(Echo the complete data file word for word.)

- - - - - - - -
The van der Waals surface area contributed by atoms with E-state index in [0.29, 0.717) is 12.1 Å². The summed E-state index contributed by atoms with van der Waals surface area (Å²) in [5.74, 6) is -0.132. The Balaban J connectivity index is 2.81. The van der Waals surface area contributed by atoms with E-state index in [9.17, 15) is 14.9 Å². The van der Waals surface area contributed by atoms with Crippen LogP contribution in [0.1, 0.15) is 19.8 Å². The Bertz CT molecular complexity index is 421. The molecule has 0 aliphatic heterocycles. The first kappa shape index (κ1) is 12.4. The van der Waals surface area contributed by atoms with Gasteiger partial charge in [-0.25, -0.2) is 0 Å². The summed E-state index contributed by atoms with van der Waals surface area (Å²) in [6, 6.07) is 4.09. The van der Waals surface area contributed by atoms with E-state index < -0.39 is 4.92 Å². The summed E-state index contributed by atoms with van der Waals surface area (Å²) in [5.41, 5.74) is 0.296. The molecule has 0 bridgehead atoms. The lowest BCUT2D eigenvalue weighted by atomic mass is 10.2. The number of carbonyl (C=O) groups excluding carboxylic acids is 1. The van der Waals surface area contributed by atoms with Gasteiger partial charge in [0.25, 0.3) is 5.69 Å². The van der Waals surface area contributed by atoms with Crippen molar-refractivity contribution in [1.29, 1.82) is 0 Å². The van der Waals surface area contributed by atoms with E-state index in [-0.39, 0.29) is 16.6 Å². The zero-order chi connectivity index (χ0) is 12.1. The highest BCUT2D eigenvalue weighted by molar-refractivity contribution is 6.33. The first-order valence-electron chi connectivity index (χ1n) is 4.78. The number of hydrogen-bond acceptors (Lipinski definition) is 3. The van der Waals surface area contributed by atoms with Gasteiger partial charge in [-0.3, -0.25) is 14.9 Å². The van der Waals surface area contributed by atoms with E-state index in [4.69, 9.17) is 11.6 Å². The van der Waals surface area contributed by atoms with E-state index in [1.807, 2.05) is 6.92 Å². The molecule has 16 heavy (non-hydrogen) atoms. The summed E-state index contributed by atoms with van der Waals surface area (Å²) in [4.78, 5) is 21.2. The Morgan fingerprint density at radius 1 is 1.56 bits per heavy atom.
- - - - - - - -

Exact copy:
The van der Waals surface area contributed by atoms with E-state index in [0.29, 0.717) is 12.1 Å². The summed E-state index contributed by atoms with van der Waals surface area (Å²) in [5.74, 6) is -0.132. The Balaban J connectivity index is 2.81. The van der Waals surface area contributed by atoms with E-state index in [9.17, 15) is 14.9 Å². The van der Waals surface area contributed by atoms with Crippen LogP contribution in [0.1, 0.15) is 19.8 Å². The Bertz CT molecular complexity index is 421. The molecule has 0 aliphatic heterocycles. The first kappa shape index (κ1) is 12.4. The van der Waals surface area contributed by atoms with Gasteiger partial charge in [-0.25, -0.2) is 0 Å². The summed E-state index contributed by atoms with van der Waals surface area (Å²) in [6, 6.07) is 4.09. The van der Waals surface area contributed by atoms with E-state index < -0.39 is 4.92 Å². The summed E-state index contributed by atoms with van der Waals surface area (Å²) in [5.41, 5.74) is 0.296. The molecule has 0 bridgehead atoms. The lowest BCUT2D eigenvalue weighted by atomic mass is 10.2. The number of carbonyl (C=O) groups excluding carboxylic acids is 1. The van der Waals surface area contributed by atoms with Gasteiger partial charge in [0.25, 0.3) is 5.69 Å². The van der Waals surface area contributed by atoms with Crippen molar-refractivity contribution in [1.29, 1.82) is 0 Å². The van der Waals surface area contributed by atoms with E-state index in [-0.39, 0.29) is 16.6 Å². The zero-order chi connectivity index (χ0) is 12.1. The highest BCUT2D eigenvalue weighted by molar-refractivity contribution is 6.33. The first-order valence-electron chi connectivity index (χ1n) is 4.78. The number of hydrogen-bond acceptors (Lipinski definition) is 3. The van der Waals surface area contributed by atoms with Gasteiger partial charge in [-0.3, -0.25) is 14.9 Å². The van der Waals surface area contributed by atoms with E-state index in [4.69, 9.17) is 11.6 Å². The van der Waals surface area contributed by atoms with E-state index in [1.807, 2.05) is 6.92 Å². The molecule has 16 heavy (non-hydrogen) atoms. The summed E-state index contributed by atoms with van der Waals surface area (Å²) in [4.78, 5) is 21.2. The Morgan fingerprint density at radius 1 is 1.56 bits per heavy atom.